Prepping for Prepositions

 

www.ActivityTailor.com

Prepositions are one of those early concepts that seem to trip up an awful lot of kiddos.  This, of course, means that therapists are often looking for activities to address that goal.  Often, we are using objects or pictures, which is great to assist with generalization and mastery, but before all that, I like to use first-hand experience.

I set up arrangements of physical activities that we can do in therapy and that I can send home for reinforcement.  With all of these, it is the child that is moving relationally, not acting on an object.  By this I mean the actual child goes “in” something, not that the child puts one object into another.  (I get to that skill/level later.)  I keep dialogue very, very basic and extremely repetitive.  With children who are at risk for delay, I would add this dialogue to activities very early on whether or not it’s a goal and encourage parents to do the same.

In/Out

Dialogue:  “You are in the basket!  In the basket!  In!”;  “Out!  Piper is out of the bathtub!  Out of the tub!”

Therapy room:  Try using a laundry basket, large box or ball pit.

Home:  Possibilities include: a crib, bathtub, carseat, or closet (if this isn’t a frightening space).

Playground: You might use the sandbox or playhouse.

 

On/Off  (Again, this refers to the child getting on and off; turning something on or off doesn’t count!)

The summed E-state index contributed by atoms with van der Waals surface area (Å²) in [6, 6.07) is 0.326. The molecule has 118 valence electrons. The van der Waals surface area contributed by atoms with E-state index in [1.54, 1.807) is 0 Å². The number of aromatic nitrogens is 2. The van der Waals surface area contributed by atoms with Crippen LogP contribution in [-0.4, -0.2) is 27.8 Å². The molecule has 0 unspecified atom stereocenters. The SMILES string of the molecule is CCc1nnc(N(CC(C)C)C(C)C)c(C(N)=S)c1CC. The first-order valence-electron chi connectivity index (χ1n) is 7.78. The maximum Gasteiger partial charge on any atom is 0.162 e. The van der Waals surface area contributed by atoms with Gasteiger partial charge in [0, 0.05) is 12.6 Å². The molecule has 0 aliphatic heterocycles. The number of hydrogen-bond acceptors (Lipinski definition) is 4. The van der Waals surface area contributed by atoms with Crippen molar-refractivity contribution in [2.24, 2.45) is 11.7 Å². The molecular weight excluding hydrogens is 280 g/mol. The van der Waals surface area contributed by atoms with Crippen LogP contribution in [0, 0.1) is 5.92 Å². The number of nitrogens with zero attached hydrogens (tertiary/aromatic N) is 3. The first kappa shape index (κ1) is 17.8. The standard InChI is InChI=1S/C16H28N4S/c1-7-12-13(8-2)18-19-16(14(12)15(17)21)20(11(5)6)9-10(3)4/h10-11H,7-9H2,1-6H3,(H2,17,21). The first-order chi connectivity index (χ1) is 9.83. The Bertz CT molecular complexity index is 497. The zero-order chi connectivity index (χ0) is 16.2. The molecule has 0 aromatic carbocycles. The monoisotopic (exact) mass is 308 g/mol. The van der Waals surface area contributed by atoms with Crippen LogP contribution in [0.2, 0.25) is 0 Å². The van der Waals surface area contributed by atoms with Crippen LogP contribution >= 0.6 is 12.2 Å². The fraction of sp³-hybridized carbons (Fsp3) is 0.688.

Dialogue:  “On, you are on the table!  On the table!”;  “Off!  Let’s get off the swing!”

Therapy room:  Use a table (kids love permission to get on the table!); a chair, or use colorful placemats on the floor as “lillypads” to keep you away from the “alligators” on the floor.

Home:  Try using the stairs (for this I would only use the bottom step, so when I do up/down later we avoid confusion), the potty, the couch or a rug (hopping from the rug to the floor and using “on the rug/off the rug”).

Playground:  There are lots of options for on/off here!  Try the swings, wiggle bridge, balance beam, seesaw or those springy rocking animals.

 

Under

Dialogue:  “You are under the blanket!  Under!”;  “Under the basket?  You’re hiding under the basket!”;  “Let’s read under the table.”

Therapy room:  Use the laundry basket or large box again.  You can also use a table or chair.

Home:  You can try using the bed (literally under the bed) or the covers (“get under the covers”) or use a blanket in a peek-a-boo/hiding type game.

Playground:  Most playgrounds have a jungle gym or slide that you can get under.

 

Certainly there are other concepts you might address such as up, down, or through and you’ll find that all three of these environments will give you ample opportunities to narrate their use.    So, start heading in the right direction!

This is a guest post by Activity Tailor that appeared on, “Let’s Talk Speech-Language Pathology.”  

 

 

 

 

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This Post Has 2 Comments

  1. Brea

    Thank you again for the great guest post. I had a comment on Facebook from a Let’s Talk SLP follower that said that this post is explained very well and will be really helpful for parents. Nice job. 🙂

    1. admin

      Brea, Thanks for letting me know! You’ve got a great group of subscribers that seem both interested and engaged. I appreciate you letting me post on your site! Kim

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The views expressed in this blog are my own and are intended to inspire other speech-language pathologists in their own practice. If you are a parent, teacher or other educator, these ideas are not intended to take the place of treatment by a certified clinician. Read full disclaimer here.